Opening statements today in the suppression hearing in the Khadr case lay out how both sides plan to argue the motion, which aims to stop the government from using any confessions by Omar Khadr to any of the crimes alleged.

The defense will argue that all statements made by Omar Khadr, who claims he was abused and coerced during interrogations, should be suppressed because his statements were the product of that abuse and coercion and are inherently unreliable. Coerced statements and those that were the product of cruel, inhuman and degrading treatment are generally not admissible in the military commissions. Neither is evidence derived from those statements, according to the new military commission rules issued on Wednesday.

The government, however, will claim that none of Khadr’s statements were coerced, that he was always treated humanely, and that therefore none of his statements should be suppressed.

Testimony presented in the next two weeks will reveal who has the better argument.

But several issues remain problematic – including that the defense team says it’s only been allowed to interview three of more than 30 interrogators who interrogated Khadr in Bagram and Gitmo. Still, it’s found two investigators who admitted Khadr was threatened with rape during an interrogation. A medical expert will testify that Khadr was denied necessary medical treatment during interrogations after he was seriously wounded in a firefight with U.S. forces. And a psychologist will testify that none of his statements, made as a 15-year-old who’d suffered massive injuries and then abuse at the hands of his captors, can be considered reliable.

I’ve previously described the abuse he claims he was subjected to, which includes sleep deprivation, denial of pain medication, stress positions, being forced to urinate on himself and being used as a human mop, being terrorized by barking dogs, and being threatened with rape and torture.

The government began making its case this morning by calling to the stand an FBI agent who interrogated Khadr at Bagram, after he’d been questioned by military and/or CIA agents. The CIA agent, Robert Fuller, testified that he treated Khadr very well, brought him water and snacks, and that Khadr "appeared happy – as happy as he could be." Khadr never complained to him of abuse, Fuller says.

Tomorrow we’ll likely hear the cross-examination. But sure to come up is the fact that this same CIA agent elicited from Khadr the identification of another Canadian, Maher Arar, who Khadr during interviews by Fuller claimed was training with al Qaeda operatives at a training camp at a time that, it later turned out, Arar was actually at home in Canada.

Shortly after Fuller reported the identification of Arar to the government, Arar was apprehended at JFK airport and rendered to Syria for interrogation there. He claims, and the Canadian government has confirmed, that he was tortured there. Although the Canadian government paid Arar $10 million for its role in his rendition, the U.S. government has refused to allow Arar to enter the United States, and a federal judge dismissed his lawsuit against U.S. officials on the ground that, among other things, they’re immune from suit.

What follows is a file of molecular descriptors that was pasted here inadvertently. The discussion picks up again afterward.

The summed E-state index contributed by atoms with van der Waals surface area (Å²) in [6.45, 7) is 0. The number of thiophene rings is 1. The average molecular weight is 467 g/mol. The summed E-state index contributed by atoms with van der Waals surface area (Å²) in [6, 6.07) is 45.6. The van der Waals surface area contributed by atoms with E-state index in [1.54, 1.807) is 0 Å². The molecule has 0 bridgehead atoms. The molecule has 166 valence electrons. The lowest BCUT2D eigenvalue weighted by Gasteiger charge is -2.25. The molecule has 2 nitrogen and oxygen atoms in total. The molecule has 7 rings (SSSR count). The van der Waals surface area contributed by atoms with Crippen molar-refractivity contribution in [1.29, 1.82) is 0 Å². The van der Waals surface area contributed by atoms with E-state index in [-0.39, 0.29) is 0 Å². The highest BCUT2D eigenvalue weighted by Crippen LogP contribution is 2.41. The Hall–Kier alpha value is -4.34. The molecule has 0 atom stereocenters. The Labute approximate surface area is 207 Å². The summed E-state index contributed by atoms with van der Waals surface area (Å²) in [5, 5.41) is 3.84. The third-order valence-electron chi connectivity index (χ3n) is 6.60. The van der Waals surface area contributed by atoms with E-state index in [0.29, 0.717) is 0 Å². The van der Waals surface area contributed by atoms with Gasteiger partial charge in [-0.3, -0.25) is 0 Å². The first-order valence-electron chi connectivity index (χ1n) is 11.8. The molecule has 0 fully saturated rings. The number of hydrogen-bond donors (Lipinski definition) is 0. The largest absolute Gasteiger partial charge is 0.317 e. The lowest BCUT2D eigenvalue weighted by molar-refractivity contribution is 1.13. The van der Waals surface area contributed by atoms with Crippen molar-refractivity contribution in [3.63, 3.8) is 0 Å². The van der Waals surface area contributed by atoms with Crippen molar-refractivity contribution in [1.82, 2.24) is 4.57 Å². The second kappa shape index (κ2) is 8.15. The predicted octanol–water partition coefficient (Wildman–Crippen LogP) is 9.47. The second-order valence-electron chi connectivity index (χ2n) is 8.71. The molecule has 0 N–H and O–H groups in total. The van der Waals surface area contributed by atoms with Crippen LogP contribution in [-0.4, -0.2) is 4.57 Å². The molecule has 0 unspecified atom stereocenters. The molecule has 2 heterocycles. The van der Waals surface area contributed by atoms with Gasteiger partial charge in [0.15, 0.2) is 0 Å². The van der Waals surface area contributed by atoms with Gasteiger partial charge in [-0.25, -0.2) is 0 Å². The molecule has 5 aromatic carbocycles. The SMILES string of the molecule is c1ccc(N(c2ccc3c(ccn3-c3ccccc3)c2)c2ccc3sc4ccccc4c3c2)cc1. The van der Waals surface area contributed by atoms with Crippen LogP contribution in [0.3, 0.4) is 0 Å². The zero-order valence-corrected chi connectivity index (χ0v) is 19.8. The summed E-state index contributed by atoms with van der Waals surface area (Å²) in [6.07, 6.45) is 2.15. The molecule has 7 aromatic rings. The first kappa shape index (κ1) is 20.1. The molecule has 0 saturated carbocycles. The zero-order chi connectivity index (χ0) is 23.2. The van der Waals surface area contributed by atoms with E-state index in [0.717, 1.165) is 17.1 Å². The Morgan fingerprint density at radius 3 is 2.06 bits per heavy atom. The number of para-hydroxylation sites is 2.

The import of all this for Khadr’s purposes is simply that the information Khadr provided to Fuller about Arar turned out to be completely false. That doesn’t bode well for the government’s claim that Khadr’s statements to Fuller were credible. Fuller this morning testified that Khadr admitted to him that he threw a grenade in the direction of U.S. forces while they were storming a compound in Afghanistan that Khadr was hiding in.

After all, if Khadr lied about Arar, what else might he have lied about? The defense also claims it has forensic evidence that will show that Khadr was lying under a pile of rubble, the victim of a U.S. airstrike on the compound, at the time that prosecutors say he threw the grenade. That testimony has yet to be presented, however.

This hearing is heating up quickly. Stay tuned.

daphneeviatarhumanrights1st

daphneeviatarhumanrights1st

As Senior Associate in Human Rights First’s Law and Security Program, Daphne Eviatar investigates and reports on U.S. national security policies and practices and their human rights implications.

Daphne is a lawyer and award-winning journalist who has written widely about law, human rights and economic development. A former legal correspondent for The Washington Independent, her work has appeared in The New York Times, The Washington Post, Newsweek International, Harper’s and many others. She’s been interviewed on radio and television, including on The Rachel Maddow Show and Morning Meeting with Dylan Ratigan (MSNBC), Al Jazeera, and WNYC and KCRW Public Radio.

Daphne was a 2005 Alicia Patterson Foundation fellow, a 2003 Pew International Journalism fellow at Johns Hopkins University’s School for Advanced International Studies, and has taught law and journalism at New York Law School.

Daphne is a graduate of Columbia University’s Graduate School of Journalism, New York University School of Law and Dartmouth College. She was a law clerk to Judge Irma E. Gonzalez on the United States District Court in San Diego, and to Judge Dolores K. Sloviter on the U.S. Court of Appeals for the Third Circuit in Philadelphia.

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